Germany has always been a world leader in both the production and use of solar panels. Known as the world’s pre-eminent engineers, the German industrial base has the knack of designing and creating some of the best engineered products in the world.
The country has also been a leader in the uptake of solar power, despite not being the sunniest place in the world. The recent announcement that the government will completely scrap nuclear power stations by 2022, is another step forward for renewable energy and the humble solar panel.
While much of the difference will be made up of wind power, the uptake of solar is set to increase too. Already one of the biggest proponents of solar PV power generations, Germany is hopefully setting a precedent by moving away from what is an unpopular fuel.
The German Chancellor, Mrs. Merkel said that in its “fundamental” rethink of policy, Germany could set an example for other countries.
“We believe we as a country can be a trailblazer for a new age of renewable energy sources,” the German chancellor was quoted as saying by AFP news agency.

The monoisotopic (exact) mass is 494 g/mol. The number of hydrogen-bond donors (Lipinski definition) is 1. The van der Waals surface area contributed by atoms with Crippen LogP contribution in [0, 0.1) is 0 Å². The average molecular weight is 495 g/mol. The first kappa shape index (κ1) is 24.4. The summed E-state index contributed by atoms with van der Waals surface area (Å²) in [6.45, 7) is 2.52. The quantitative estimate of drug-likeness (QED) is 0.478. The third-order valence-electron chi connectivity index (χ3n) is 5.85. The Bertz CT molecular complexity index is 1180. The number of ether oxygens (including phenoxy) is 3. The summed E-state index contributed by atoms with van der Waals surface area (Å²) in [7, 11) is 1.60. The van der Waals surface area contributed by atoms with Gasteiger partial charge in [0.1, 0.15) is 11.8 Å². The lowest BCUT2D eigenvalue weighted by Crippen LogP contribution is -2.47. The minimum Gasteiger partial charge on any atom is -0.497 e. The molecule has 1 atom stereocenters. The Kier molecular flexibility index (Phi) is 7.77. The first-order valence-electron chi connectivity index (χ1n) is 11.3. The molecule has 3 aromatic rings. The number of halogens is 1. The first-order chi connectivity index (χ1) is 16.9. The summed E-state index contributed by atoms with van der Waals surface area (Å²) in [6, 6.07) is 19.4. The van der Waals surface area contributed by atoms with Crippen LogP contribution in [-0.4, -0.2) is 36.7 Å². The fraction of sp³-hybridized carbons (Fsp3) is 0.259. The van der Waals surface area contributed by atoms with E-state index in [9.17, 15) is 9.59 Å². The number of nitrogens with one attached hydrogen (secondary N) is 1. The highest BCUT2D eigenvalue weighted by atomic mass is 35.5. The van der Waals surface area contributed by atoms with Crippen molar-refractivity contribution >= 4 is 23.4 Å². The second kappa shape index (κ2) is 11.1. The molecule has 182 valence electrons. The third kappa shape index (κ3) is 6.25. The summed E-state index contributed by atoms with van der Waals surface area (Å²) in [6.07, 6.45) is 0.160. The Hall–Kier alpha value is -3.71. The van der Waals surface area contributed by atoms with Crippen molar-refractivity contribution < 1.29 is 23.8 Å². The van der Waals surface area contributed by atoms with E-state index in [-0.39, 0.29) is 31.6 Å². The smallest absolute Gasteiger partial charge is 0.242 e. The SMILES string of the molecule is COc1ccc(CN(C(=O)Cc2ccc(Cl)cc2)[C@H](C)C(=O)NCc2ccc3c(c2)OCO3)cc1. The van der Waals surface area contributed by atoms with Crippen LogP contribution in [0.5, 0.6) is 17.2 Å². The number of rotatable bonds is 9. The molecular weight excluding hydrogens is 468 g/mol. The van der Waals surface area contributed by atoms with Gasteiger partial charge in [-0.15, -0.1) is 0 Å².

“We can be the first major industrialized country that achieves the transition to renewable energy with all the opportunities – for exports, development, technology, jobs – it carries with it.”
While I will always promote solar power, any renewable energy is a good energy. So the country’s move from nuclear to renewable has to be applauded. Once a country as respected as Germany makes it work, other countries are sure to follow.
Other European countries can look at the German example and how popular it will be with the people, and want a piece of that political pie. Spain is another large user of solar panels, and the next logical step in the chain. While not as respected on the world stage as Germany, it will be another practical example of a world where nuclear power is in decline.
With Britain having announced they were planning to build more nuclear power stations, it would be nice to think they would reconsider that move in the light of the German change.
With the events in Fukushima still ringing loudly in our ears, governments of the world must be looking at the technology with a different set of eyes. It is my sincere hope that they abandon it in favor of renewable options in the future.
On our own shores, it will be a while before we even acknowledge what is going on in the rest of the world, and only then will things be looked at again. We have one of the best climates for solar power in the world, and some of the best manufacturers of solar panels. It would be a shame not to make the best of both.